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Mixing ssd room mic and reverb guitar question

Discussion in 'Production' started by deftones769, Dec 10, 2013.

  1. deftones769

    deftones769 Member

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    Hey guys :)

    Just wondering on how do you guys mix your ssd room mic or any drum room mic to make it punch or stand out in the mix. And another question how do I get more ambience on heavy distorted guitars without it sounding messy

    Cheers :)
     
  2. abaga129

    abaga129 The Apprentice

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    Sometimes if the guitars just seem too small and eqing isn't getting me what I want, i'll slap a room reverb with a pretty short reverb time on the guitar bus. Doesn't always work but if the mix isn't very dense it can really help fill it out.
     
  3. Small_hand20

    Small_hand20 Small_Hand20

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    One way I tend to approach mixing the room mic's for metal in SSD is to first compress the shit out it. It will sound like garbage but you don't really want to get your reverb or room sounds (ironically) from the room mic in SSD, or at least I don't care to. What happens when you compress the shit out of the room in SSD is you get a sort of overall transients control of the entire drum kit which I often set to a lower volume. You will somewhat find a sweet spot. The second thing I do is Eq a lot of the low end out with a low pass filter to get rid of a lot of mud which you will have once you have compressed it so much. I wouldn't recommend compressing the overheads very much at all if any. Maybe like a .5 db of reduction. SSD has really good sounding overheads. And then again just eq a low pass filter to get rid of all the low mud. Typically you don't get your punch of your drums from your room and overhead so focus that on the other pieces of the kit.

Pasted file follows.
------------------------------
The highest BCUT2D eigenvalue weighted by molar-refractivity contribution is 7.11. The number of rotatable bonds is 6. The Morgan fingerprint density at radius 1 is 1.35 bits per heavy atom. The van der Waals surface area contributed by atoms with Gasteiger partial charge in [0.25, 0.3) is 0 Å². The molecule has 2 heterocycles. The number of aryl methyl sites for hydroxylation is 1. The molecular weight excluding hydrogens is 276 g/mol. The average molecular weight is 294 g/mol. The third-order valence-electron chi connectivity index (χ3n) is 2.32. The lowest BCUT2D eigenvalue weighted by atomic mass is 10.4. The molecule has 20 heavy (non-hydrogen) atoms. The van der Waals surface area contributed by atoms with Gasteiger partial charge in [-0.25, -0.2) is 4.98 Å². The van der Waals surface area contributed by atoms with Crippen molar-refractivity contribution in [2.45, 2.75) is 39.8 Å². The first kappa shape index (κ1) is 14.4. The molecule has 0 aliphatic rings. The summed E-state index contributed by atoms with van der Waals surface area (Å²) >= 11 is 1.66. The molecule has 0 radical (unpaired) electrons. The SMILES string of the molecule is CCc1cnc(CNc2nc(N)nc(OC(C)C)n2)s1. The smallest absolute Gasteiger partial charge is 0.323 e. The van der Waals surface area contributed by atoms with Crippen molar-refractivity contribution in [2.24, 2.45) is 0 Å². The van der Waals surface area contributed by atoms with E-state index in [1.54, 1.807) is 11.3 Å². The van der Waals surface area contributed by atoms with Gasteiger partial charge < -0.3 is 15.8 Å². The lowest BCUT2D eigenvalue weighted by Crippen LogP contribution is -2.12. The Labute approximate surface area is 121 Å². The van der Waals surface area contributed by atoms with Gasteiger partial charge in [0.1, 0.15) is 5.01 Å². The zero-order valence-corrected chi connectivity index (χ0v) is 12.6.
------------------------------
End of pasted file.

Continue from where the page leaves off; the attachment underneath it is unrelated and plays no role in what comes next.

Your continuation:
4. rapucore

    rapucore i really hate spiders

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    It's a hipass filter, it lets the highs pass.. :D Low pass filter cuts the highs from where you set it.

    And when using sampled cymbals I tend to compress them (nothing too drastic, only what sounds pleasing to the ears)
    to get more sustain and life into them.

    I disagree with your oppinion on 'not getting the punch from room mics'.
    Don't know if you only meant drum VSTi's, but I certainly do get a lot of punch from the room mics.
     
  5. Small_hand20

    Small_hand20 Small_Hand20

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    You are correct! That was a freudian slip I suppose. Both times. I do get alot out of the room mic's but I wouldn't describe it as punch. Granted I use the room mic's from Steven Slate drums. I don't know though, thats usually not what I would imagine one would want out of the room mic's. For me it just adds a "realness" factor to the overall drum kit which I definitely like. Usually varying degrees of compression and parallel compression to the different elements of the close mic's on the drum kit have sufficed enough to give me that punch I need. But to each his own.
     
  6. rapucore

    rapucore i really hate spiders

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    Realness factor is one of the biggest things it gives, agreed. But atleast for me, by compressing the room mic not to destruction, you get a very punchy room sound to liven up the drums.

    Though, drum VSTi's don't do what real mics, so it's a bit different comparing them.

    And I do agree, you will get enough punch from close mics with the ways you mentioned, but you CAN get punch from the room mic too.
     
  7. Small_hand20

    Small_hand20 Small_Hand20

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    That is something for me to look into I suppose. I wouldn't mind having a go at some good quality stems from a real mic'd drum kit. Any suggestions as to where I could find some?
     
  8. rapucore

    rapucore i really hate spiders

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    Certainly! There were some good quality stems with real mic'd up drums at the Andy Sneap-forum, look them up @ Practice Room. :)
     
  9. Small_hand20

    Small_hand20 Small_Hand20

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    Fuck yeah! On it!
     

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